Y&R’s five secrets of innovation success

Published 27 May 2014 10:15, Updated 28 May 2014 10:15

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Y&R’s five secrets of innovation success

Ripcurl discovered surfers’ desire to substantiate the otherwise tall tales of surfing. Kelly Cestari, ASP

There is a lot of hot air in our industry about innovation. Claims of world firsts, media firsts, technology firsts. Designed-for-creative-award-show-circuit firsts.

But to my mind, there’s an important distinction between being the first to do something and executing an idea that genuinely changes the way we meet customers’ needs.

True innovations may leverage tactics that have never been used before, but that alone is not what should define the quality of an innovation. It’s the impact on the customer and their relationship with the brand. That’s how you become a client’s most important partner.

We had the honour last year of being identified by BRW as a Top 10 Innovation Company in Australia, but we’ve had to learn the hard way over the years. Through some initial successes in changing clients’ business, we were emboldened to make permanent change in our approach to thinking about clients’ businesses and live by the few principles below to create the right environment for genuine innovation.

1. Meet the Wants and the Needs

Advertising today is seen as a service business, set up to meet what a marketing team wants. We’re instructed (and often incentivised) to efficiently answer briefs exactly as asked. And the bigger agencies in town do this brilliantly. But the focus wasn’t always so narrow.

In decades past, advertisers sat side-by-side with the leaders of business exploring untapped opportunities for business growth. We kept our finger on the pulse of the marketplace and connected brands with previously unmet customer needs. Needs the customer may never have articulated. Needs that require unearthing. Needs that do not yet sit on an existing brief.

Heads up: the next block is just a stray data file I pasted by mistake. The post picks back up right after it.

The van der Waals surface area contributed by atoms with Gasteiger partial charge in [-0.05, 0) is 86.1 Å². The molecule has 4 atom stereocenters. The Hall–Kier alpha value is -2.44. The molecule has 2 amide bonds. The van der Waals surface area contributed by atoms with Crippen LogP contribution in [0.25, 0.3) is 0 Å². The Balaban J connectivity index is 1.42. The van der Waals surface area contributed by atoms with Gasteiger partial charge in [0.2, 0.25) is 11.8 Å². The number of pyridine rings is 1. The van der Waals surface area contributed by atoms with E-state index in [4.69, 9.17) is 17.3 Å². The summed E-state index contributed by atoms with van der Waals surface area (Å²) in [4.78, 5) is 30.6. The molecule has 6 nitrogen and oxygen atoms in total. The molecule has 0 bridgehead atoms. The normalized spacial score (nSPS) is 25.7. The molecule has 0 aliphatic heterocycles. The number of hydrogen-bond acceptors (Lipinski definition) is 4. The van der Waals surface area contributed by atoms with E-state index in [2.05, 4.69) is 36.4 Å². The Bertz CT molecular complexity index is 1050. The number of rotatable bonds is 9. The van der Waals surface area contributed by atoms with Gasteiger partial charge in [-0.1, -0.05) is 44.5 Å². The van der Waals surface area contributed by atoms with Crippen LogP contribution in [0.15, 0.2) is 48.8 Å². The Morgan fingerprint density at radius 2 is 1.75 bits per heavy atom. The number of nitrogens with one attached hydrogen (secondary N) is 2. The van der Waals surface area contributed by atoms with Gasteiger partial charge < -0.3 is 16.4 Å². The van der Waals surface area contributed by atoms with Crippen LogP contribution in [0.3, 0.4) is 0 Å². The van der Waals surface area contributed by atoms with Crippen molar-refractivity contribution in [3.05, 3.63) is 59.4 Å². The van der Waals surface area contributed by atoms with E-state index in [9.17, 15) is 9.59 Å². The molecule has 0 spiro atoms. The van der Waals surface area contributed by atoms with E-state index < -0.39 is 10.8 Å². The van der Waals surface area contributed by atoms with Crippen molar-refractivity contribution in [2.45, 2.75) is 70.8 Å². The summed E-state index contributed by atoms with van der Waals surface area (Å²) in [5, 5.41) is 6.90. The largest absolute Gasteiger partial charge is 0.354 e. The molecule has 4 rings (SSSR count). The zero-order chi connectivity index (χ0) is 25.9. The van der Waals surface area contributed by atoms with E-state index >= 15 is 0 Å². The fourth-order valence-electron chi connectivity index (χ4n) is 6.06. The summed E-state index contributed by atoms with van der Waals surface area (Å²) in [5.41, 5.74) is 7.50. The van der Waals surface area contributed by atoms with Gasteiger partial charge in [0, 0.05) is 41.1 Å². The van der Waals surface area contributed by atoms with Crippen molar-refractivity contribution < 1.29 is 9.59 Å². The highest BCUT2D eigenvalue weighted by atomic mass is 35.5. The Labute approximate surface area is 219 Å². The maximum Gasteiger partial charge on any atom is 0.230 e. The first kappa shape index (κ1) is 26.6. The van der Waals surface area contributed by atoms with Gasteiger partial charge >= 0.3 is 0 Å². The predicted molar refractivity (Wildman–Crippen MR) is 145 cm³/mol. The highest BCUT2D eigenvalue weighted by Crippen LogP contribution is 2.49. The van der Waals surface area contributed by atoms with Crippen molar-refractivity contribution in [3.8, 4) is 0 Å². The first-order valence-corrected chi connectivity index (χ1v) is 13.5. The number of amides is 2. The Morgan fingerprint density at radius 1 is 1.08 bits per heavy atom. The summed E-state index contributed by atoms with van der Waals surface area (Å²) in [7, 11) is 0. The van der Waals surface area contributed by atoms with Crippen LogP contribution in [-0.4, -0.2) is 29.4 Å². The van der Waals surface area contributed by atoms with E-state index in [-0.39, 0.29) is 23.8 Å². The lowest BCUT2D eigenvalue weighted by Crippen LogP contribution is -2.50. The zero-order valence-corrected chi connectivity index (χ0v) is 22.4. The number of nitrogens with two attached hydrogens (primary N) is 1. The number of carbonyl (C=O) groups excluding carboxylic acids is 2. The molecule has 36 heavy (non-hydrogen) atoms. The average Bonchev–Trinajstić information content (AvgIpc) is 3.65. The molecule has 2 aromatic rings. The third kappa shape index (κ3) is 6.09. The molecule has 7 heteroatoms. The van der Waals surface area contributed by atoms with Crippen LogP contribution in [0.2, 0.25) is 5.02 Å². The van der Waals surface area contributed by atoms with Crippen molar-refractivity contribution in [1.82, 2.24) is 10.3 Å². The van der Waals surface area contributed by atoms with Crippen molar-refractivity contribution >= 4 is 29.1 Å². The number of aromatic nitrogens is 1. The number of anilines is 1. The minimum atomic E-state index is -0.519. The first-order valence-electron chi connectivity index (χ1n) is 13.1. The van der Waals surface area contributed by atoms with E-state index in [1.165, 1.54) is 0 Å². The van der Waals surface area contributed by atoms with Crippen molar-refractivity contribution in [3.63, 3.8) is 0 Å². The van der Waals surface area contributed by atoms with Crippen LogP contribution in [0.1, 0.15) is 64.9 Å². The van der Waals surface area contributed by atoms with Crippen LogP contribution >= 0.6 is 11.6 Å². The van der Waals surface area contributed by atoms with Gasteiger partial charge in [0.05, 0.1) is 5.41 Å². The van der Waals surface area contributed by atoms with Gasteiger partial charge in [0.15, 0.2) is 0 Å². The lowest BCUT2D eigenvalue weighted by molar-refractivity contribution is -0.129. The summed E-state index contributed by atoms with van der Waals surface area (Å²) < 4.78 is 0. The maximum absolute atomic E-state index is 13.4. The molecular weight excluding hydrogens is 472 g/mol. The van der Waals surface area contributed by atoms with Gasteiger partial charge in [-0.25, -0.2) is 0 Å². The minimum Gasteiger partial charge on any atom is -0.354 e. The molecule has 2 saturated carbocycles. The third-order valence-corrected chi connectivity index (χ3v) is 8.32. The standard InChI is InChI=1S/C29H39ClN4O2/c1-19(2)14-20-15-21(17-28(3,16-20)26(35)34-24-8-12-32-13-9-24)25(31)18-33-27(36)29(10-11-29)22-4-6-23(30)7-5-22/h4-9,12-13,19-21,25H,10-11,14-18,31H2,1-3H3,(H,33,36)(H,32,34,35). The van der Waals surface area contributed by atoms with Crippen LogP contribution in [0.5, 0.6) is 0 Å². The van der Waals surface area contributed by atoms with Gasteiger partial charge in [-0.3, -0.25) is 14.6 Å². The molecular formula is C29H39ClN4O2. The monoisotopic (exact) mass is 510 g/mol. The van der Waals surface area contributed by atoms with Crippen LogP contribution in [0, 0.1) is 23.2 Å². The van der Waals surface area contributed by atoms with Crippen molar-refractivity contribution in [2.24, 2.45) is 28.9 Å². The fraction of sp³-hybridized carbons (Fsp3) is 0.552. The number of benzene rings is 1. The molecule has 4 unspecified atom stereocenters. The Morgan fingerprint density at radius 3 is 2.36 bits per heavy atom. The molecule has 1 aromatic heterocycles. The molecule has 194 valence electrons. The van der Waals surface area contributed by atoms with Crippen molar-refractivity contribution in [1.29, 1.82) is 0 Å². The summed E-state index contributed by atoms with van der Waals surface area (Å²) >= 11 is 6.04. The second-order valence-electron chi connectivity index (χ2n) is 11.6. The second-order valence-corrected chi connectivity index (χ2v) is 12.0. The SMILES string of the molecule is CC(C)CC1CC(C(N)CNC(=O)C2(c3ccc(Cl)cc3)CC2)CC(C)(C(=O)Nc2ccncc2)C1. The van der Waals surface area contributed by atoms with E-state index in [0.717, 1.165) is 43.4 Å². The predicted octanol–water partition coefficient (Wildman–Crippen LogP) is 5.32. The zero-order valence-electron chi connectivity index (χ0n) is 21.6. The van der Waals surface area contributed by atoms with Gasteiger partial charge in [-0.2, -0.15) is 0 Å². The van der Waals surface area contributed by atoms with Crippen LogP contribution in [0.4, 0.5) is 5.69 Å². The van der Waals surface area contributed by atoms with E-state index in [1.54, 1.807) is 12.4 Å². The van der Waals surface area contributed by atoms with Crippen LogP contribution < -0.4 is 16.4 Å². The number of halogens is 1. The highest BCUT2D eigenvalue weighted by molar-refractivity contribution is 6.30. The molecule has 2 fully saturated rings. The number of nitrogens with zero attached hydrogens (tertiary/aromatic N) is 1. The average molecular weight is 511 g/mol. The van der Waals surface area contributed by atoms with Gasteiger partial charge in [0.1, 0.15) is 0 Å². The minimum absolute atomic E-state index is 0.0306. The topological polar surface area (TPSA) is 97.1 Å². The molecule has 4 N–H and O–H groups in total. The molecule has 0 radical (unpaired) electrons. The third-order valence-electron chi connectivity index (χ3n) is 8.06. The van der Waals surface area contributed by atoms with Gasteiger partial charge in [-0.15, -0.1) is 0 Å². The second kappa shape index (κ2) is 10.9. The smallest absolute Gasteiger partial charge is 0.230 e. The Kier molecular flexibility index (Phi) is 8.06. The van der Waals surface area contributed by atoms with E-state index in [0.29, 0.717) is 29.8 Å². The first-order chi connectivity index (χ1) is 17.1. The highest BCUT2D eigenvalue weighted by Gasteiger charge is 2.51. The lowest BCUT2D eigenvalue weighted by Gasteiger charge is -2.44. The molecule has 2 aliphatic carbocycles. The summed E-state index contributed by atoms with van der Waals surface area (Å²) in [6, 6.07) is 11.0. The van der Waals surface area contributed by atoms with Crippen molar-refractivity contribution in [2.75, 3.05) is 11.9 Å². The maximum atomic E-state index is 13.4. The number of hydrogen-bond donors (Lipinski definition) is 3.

The idea for Rip Curl’s Search GPS came from discovering surfers’ desire to substantiate the otherwise tall tales of surfing. To be able to document their experience out on the water and relive it with fellow surfers. So we came up with an idea to meet the need and connected it with the right brand to deliver. Of course Rip Curl want more people in their stores, but that’s achieved by first meeting the innate need.

2. Be Obsessed with Aussies

Discovering insights into customer needs comes about via obsession with what we think and how we behave. There’s an avalanche of global data and trends - good in context, but without investment in local market quantitative and qualitative understanding we can’t excel at our job.

While we’re fortunate to have access to excellent tools like Brand Asset Valuator to understand Australian’s relationships with over 1,350 brands, it is also critical that we get away from desktop research, and actually go out and talk to people.

Real Australians, from all walks of life, from all regions of the country. We talk to them in their environment to explore how they think, relate and assess value. It’s been a critical shift but we’ve had to budget for this type of research not as a “nice to have”, but as a “must have”.